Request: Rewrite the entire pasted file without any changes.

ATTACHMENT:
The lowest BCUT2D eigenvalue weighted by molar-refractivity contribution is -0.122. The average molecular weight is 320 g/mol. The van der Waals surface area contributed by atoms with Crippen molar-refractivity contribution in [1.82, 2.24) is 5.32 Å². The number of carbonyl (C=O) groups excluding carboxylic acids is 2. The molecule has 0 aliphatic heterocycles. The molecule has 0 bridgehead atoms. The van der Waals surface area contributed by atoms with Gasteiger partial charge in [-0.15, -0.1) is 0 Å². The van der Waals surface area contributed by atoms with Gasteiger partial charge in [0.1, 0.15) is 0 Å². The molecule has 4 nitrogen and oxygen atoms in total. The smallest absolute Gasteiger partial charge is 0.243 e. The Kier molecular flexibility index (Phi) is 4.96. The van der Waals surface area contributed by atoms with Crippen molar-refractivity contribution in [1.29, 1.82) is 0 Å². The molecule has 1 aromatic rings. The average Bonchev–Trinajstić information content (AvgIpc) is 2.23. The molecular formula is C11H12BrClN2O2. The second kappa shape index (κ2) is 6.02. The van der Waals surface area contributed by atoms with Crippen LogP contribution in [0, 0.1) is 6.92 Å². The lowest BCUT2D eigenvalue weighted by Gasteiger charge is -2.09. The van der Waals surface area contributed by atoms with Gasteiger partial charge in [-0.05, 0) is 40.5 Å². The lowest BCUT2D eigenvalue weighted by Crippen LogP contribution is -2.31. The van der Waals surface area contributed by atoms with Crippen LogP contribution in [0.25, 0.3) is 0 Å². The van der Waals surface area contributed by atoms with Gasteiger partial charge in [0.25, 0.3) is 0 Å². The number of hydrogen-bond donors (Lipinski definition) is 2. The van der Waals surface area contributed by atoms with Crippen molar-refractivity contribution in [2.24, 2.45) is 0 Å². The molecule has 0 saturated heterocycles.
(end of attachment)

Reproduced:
The lowest BCUT2D eigenvalue weighted by molar-refractivity contribution is -0.122. The average molecular weight is 320 g/mol. The van der Waals surface area contributed by atoms with Crippen molar-refractivity contribution in [1.82, 2.24) is 5.32 Å². The number of carbonyl (C=O) groups excluding carboxylic acids is 2. The molecule has 0 aliphatic heterocycles. The molecule has 0 bridgehead atoms. The van der Waals surface area contributed by atoms with Gasteiger partial charge in [-0.15, -0.1) is 0 Å². The van der Waals surface area contributed by atoms with Gasteiger partial charge in [0.1, 0.15) is 0 Å². The molecule has 4 nitrogen and oxygen atoms in total. The smallest absolute Gasteiger partial charge is 0.243 e. The Kier molecular flexibility index (Phi) is 4.96. The van der Waals surface area contributed by atoms with Crippen molar-refractivity contribution in [1.29, 1.82) is 0 Å². The molecule has 1 aromatic rings. The average Bonchev–Trinajstić information content (AvgIpc) is 2.23. The molecular formula is C11H12BrClN2O2. The second kappa shape index (κ2) is 6.02. The van der Waals surface area contributed by atoms with Crippen LogP contribution in [0, 0.1) is 6.92 Å². The lowest BCUT2D eigenvalue weighted by Gasteiger charge is -2.09. The van der Waals surface area contributed by atoms with Gasteiger partial charge in [-0.05, 0) is 40.5 Å². The lowest BCUT2D eigenvalue weighted by Crippen LogP contribution is -2.31. The van der Waals surface area contributed by atoms with Crippen LogP contribution in [0.25, 0.3) is 0 Å². The van der Waals surface area contributed by atoms with Gasteiger partial charge in [0.25, 0.3) is 0 Å². The number of hydrogen-bond donors (Lipinski definition) is 2. The van der Waals surface area contributed by atoms with Crippen molar-refractivity contribution in [2.24, 2.45) is 0 Å². The molecule has 0 saturated heterocycles.